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  1. Cassius is online now
    Cassius's Avatar

    Moderator

    Join Date
    Mar 2005
    Posts
    6,978

    Posted On:
    11/15/2005 5:03pm

    supporting memberforum leader
     Style: Brazilian Jiu-Jitsu

    --
    Hell yeah! Hell no!
    Quote Originally Posted by Darkpaladin
    I do neck bridges while supporting my weight with my hands.

    I can control the amout of stress, and quickly slip out without injuring my neck if things go south.

    Neck bridges and reverse pushups (gymnastic bridges) are great ways to strengthen your back as well.
    Yeah, I generally support some of my weight with my hands as well. I don't have to, but it seems a lot safer to do so.
    "No. Listen to me because I know what I'm talking about here." -- Hannibal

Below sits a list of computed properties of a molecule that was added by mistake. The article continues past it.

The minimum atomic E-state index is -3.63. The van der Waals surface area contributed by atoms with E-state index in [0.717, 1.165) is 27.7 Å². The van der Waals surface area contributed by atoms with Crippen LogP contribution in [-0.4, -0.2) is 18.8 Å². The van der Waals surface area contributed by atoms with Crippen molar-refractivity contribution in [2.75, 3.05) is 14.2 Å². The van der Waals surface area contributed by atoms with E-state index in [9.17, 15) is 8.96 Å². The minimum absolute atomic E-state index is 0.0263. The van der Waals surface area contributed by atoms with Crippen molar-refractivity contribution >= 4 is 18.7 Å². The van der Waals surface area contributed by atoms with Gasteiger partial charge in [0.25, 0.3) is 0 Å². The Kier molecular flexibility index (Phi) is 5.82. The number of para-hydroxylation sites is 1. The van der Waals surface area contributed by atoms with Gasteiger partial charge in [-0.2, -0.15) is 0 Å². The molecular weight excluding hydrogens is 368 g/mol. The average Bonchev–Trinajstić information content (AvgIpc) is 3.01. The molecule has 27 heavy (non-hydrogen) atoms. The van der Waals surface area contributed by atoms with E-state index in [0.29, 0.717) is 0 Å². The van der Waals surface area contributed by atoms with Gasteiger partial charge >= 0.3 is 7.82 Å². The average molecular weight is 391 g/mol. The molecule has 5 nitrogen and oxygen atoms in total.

2. lawdog is offline

    Middleweight

    Join Date
    Mar 2005
    Location
    Florida
    Posts
    1,660

    Posted On:
    11/15/2005 6:05pm

    supporting member
     Style: Judo & Boxing

    --
    Hell yeah! Hell no!
    It's not that something will instantly happen and as the result of a single trauma you'll injure your neck (although that could happen with neck bridges, it isn't the concern). The concern is the extreme ROM that most of us use when doing the bridges. That extreme ROM combined with the weight you're supporting puts a lot of stress on your ligaments and/or wear & tear on your discs. The concern with neck bridges is more of a cumulative concern.

    When I wrestled I would bridge up while on my back and walk back to where my forehead was almost flat on the gound, and just continue to rock that back and forth, then twist sideways to where I was face down and once again rock back and forth to where the pressure would go from my forehead to almost the back of my head. And continually twist from face down to face up while completely supporting my weight on my head.

    If I were to do neck bridges today, I would drastically reduce that ROM. In fact, I would do them as more of a static exercise while trying to maintain proper cervical alignment. Being disciplined as far as the ROM will go a long way toward reducing the potentially harmful effects of neck bridgeing.
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